Well, we learnt a lesson here but you don’t really want to get  into this situation for the second time. Other than the principle of least privilege, you can remove the data set and table delete privileges from the developers and admins as well in production and add them only when you need to delete a table after undergoing all the approvals. Following IAM permissions are worth consideration:

  • bigquery.datasets.delete
  • bigquery.tables.delete

You can remove these permissions  and add them only when needed. Adding them only takes a few seconds to take effect.


Disasters happen and one needs to be prepared to handle them with detailed and clear instructions. While you can recover from deletion of a table in BigQuery, the documentation comes short of providing full help. Here I have elaborated how we found a way to come out of such a situation.

About the Author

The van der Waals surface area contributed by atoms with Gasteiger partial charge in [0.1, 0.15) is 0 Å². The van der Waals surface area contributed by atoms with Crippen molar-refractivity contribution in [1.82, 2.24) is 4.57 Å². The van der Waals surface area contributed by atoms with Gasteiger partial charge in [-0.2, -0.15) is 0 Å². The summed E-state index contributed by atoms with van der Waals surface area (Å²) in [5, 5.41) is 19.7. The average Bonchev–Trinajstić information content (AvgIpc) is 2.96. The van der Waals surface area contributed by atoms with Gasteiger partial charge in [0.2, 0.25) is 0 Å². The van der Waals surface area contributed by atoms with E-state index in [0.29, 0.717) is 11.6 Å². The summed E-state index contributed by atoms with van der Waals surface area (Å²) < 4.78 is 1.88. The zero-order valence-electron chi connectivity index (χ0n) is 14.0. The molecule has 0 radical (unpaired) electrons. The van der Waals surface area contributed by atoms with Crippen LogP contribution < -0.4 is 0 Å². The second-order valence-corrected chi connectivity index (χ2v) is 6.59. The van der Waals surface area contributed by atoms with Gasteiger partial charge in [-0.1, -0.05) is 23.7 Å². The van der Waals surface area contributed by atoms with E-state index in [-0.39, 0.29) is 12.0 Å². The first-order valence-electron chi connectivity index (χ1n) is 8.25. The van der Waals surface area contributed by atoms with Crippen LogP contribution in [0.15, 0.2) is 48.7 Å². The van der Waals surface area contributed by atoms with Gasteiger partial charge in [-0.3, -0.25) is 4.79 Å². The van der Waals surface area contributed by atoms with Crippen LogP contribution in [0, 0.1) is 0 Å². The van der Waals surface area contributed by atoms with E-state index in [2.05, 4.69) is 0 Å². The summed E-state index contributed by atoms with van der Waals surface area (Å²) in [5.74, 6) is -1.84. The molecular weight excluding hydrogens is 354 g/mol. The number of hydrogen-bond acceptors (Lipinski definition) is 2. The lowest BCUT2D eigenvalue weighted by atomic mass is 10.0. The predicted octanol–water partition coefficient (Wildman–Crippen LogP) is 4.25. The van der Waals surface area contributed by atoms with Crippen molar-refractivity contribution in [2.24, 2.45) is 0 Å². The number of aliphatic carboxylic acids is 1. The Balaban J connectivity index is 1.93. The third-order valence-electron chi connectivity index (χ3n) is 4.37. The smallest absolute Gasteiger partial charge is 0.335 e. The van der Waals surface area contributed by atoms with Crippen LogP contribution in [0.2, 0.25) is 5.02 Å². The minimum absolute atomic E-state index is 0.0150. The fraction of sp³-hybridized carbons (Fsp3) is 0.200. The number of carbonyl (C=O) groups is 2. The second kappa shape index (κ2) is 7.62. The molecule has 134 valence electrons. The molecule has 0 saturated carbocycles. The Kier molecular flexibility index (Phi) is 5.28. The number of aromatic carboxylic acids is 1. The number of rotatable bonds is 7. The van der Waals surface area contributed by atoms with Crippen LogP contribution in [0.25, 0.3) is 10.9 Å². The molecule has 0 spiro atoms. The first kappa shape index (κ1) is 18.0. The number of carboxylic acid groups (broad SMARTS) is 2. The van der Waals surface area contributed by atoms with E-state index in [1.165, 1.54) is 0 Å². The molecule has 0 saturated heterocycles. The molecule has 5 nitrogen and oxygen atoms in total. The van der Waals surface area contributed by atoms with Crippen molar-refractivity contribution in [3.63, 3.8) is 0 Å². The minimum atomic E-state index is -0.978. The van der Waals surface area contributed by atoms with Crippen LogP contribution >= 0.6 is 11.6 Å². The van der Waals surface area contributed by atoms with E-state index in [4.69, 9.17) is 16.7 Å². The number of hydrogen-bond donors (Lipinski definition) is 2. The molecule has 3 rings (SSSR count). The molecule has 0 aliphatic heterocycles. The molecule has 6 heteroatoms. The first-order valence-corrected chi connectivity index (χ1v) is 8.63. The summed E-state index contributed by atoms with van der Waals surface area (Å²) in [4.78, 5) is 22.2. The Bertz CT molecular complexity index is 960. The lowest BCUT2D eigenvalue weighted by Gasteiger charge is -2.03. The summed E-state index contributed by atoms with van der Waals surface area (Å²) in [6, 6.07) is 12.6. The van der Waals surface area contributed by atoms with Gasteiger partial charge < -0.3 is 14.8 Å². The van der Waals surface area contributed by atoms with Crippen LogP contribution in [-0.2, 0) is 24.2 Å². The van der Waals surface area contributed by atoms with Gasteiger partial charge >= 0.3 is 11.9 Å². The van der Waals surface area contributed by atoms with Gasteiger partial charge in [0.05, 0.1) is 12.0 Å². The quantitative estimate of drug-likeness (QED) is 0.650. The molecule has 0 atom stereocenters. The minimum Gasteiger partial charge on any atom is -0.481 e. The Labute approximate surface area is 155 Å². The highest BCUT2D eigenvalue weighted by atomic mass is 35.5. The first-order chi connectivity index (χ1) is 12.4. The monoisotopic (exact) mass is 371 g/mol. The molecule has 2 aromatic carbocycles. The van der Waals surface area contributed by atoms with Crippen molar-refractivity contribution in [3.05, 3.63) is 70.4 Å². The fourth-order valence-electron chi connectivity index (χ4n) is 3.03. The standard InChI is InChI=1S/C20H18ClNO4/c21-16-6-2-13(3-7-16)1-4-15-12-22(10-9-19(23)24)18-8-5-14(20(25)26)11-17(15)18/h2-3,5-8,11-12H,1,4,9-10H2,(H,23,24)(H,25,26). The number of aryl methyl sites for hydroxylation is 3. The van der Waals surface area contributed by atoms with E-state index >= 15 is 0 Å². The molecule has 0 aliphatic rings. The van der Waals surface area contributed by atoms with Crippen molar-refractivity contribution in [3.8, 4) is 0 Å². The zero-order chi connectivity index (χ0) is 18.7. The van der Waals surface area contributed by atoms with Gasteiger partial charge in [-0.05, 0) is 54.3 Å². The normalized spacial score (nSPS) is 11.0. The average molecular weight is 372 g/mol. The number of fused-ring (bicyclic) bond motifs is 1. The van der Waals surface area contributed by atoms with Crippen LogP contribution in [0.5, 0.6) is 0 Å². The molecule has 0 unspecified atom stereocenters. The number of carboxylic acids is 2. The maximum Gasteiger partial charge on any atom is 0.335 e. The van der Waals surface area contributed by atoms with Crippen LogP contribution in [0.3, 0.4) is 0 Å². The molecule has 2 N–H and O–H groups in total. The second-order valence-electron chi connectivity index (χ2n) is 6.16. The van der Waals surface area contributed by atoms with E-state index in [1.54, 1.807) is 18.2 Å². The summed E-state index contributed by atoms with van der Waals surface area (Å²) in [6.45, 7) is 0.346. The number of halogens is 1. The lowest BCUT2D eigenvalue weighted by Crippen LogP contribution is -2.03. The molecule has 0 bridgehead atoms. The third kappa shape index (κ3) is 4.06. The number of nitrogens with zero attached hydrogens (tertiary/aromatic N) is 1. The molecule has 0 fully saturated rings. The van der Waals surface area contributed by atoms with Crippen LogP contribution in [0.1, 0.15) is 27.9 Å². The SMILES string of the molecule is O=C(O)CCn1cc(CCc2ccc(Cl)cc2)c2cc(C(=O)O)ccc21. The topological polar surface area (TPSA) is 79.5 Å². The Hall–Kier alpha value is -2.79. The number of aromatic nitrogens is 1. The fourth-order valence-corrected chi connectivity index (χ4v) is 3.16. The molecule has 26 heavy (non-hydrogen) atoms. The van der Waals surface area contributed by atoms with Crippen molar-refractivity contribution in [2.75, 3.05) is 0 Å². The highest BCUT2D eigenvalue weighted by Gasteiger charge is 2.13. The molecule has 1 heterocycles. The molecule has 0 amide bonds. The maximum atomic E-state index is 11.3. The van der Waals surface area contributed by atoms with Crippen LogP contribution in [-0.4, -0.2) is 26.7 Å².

Ganapathi is a practicing expert in Cloud Computing, Big data, Hadoop, Storm and Spark. He is a Google Certified Cloud Architect. He has been managing database projects for many years and is consulting clients on Big Data and Cloud implementations. He is a Cloudera certified Hadoop administrator and also a Sybase certified database administrator. He has worked with clients in US, UK, Australia, Japan and India on many large projects. He has helped in implementing large database projects in Sybase, Oracle, Informix, DB2, MySQL and recently SAPHANA. He has been using big data technologies like Apache Hadoop and Apache Spark and has been providing strategies for dealing with large databases and performance issues and helping in setting up big data clusters. He also conducts lot of trainings on Big Data and hadoop ecosystem of products like HDFS, mapreduce, hive, pig, Hbase, sqoop, flume, Cassandra, Kafka, Storm and Spark. He is based out of Bangalore, India. He can be reached at ganapathid@spideropsnet.com. He also has online big data courses on Udemy and you can subscribe to these courses at https://www.udemy.com/user/ganapathi-devappa/